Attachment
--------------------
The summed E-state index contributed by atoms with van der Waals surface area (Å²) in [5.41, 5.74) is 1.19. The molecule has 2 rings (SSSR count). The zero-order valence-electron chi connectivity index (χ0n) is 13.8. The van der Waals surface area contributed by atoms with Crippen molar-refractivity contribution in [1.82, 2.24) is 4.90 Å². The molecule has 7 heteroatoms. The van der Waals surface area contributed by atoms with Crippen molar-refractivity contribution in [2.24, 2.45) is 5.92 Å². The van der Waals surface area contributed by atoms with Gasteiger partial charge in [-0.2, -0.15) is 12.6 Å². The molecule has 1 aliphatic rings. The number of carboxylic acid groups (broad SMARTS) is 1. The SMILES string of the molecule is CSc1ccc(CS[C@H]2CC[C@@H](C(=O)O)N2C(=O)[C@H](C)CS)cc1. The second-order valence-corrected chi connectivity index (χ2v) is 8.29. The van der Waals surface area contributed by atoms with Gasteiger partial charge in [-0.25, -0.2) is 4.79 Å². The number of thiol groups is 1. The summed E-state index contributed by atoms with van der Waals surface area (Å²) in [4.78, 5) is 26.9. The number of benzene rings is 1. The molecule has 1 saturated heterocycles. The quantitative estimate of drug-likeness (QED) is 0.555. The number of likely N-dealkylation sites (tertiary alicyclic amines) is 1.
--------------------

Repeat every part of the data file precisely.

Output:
The summed E-state index contributed by atoms with van der Waals surface area (Å²) in [5.41, 5.74) is 1.19. The molecule has 2 rings (SSSR count). The zero-order valence-electron chi connectivity index (χ0n) is 13.8. The van der Waals surface area contributed by atoms with Crippen molar-refractivity contribution in [1.82, 2.24) is 4.90 Å². The molecule has 7 heteroatoms. The van der Waals surface area contributed by atoms with Crippen molar-refractivity contribution in [2.24, 2.45) is 5.92 Å². The van der Waals surface area contributed by atoms with Gasteiger partial charge in [-0.2, -0.15) is 12.6 Å². The molecule has 1 aliphatic rings. The number of carboxylic acid groups (broad SMARTS) is 1. The SMILES string of the molecule is CSc1ccc(CS[C@H]2CC[C@@H](C(=O)O)N2C(=O)[C@H](C)CS)cc1. The second-order valence-corrected chi connectivity index (χ2v) is 8.29. The van der Waals surface area contributed by atoms with Gasteiger partial charge in [-0.25, -0.2) is 4.79 Å². The number of thiol groups is 1. The summed E-state index contributed by atoms with van der Waals surface area (Å²) in [4.78, 5) is 26.9. The number of benzene rings is 1. The molecule has 1 saturated heterocycles. The quantitative estimate of drug-likeness (QED) is 0.555. The number of likely N-dealkylation sites (tertiary alicyclic amines) is 1.